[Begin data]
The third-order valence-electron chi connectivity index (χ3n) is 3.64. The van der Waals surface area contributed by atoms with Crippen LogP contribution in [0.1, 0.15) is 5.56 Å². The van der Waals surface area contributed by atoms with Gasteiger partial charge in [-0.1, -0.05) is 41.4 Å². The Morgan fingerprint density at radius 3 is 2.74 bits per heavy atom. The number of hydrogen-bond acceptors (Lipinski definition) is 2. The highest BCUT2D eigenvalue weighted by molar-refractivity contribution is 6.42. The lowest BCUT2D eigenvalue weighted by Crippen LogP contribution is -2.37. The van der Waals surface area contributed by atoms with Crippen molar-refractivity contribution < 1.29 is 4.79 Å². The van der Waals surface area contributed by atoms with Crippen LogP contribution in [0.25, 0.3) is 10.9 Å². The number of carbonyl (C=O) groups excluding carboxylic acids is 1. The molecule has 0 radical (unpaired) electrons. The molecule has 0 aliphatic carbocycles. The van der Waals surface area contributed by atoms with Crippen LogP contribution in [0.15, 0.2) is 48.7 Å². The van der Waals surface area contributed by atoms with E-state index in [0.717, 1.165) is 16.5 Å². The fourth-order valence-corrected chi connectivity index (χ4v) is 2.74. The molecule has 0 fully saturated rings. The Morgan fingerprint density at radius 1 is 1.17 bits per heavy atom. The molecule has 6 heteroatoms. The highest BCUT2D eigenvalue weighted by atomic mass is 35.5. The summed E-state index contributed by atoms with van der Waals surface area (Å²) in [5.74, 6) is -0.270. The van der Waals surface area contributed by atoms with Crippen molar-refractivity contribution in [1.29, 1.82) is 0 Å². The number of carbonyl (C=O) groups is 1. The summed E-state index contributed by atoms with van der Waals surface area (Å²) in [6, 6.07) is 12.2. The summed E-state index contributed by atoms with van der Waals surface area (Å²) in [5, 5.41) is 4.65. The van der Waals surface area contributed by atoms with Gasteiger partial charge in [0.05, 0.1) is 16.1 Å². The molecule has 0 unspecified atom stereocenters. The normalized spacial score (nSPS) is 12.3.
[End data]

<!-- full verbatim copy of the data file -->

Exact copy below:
The third-order valence-electron chi connectivity index (χ3n) is 3.64. The van der Waals surface area contributed by atoms with Crippen LogP contribution in [0.1, 0.15) is 5.56 Å². The van der Waals surface area contributed by atoms with Gasteiger partial charge in [-0.1, -0.05) is 41.4 Å². The Morgan fingerprint density at radius 3 is 2.74 bits per heavy atom. The number of hydrogen-bond acceptors (Lipinski definition) is 2. The highest BCUT2D eigenvalue weighted by molar-refractivity contribution is 6.42. The lowest BCUT2D eigenvalue weighted by Crippen LogP contribution is -2.37. The van der Waals surface area contributed by atoms with Crippen molar-refractivity contribution < 1.29 is 4.79 Å². The van der Waals surface area contributed by atoms with Crippen LogP contribution in [0.25, 0.3) is 10.9 Å². The number of carbonyl (C=O) groups excluding carboxylic acids is 1. The molecule has 0 radical (unpaired) electrons. The molecule has 0 aliphatic carbocycles. The van der Waals surface area contributed by atoms with Crippen LogP contribution in [0.15, 0.2) is 48.7 Å². The van der Waals surface area contributed by atoms with E-state index in [0.717, 1.165) is 16.5 Å². The fourth-order valence-corrected chi connectivity index (χ4v) is 2.74. The molecule has 0 fully saturated rings. The Morgan fingerprint density at radius 1 is 1.17 bits per heavy atom. The molecule has 6 heteroatoms. The highest BCUT2D eigenvalue weighted by atomic mass is 35.5. The summed E-state index contributed by atoms with van der Waals surface area (Å²) in [5.74, 6) is -0.270. The van der Waals surface area contributed by atoms with Crippen molar-refractivity contribution in [1.29, 1.82) is 0 Å². The number of carbonyl (C=O) groups is 1. The summed E-state index contributed by atoms with van der Waals surface area (Å²) in [6, 6.07) is 12.2. The summed E-state index contributed by atoms with van der Waals surface area (Å²) in [5, 5.41) is 4.65. The van der Waals surface area contributed by atoms with Gasteiger partial charge in [0.05, 0.1) is 16.1 Å². The molecule has 0 unspecified atom stereocenters. The normalized spacial score (nSPS) is 12.3.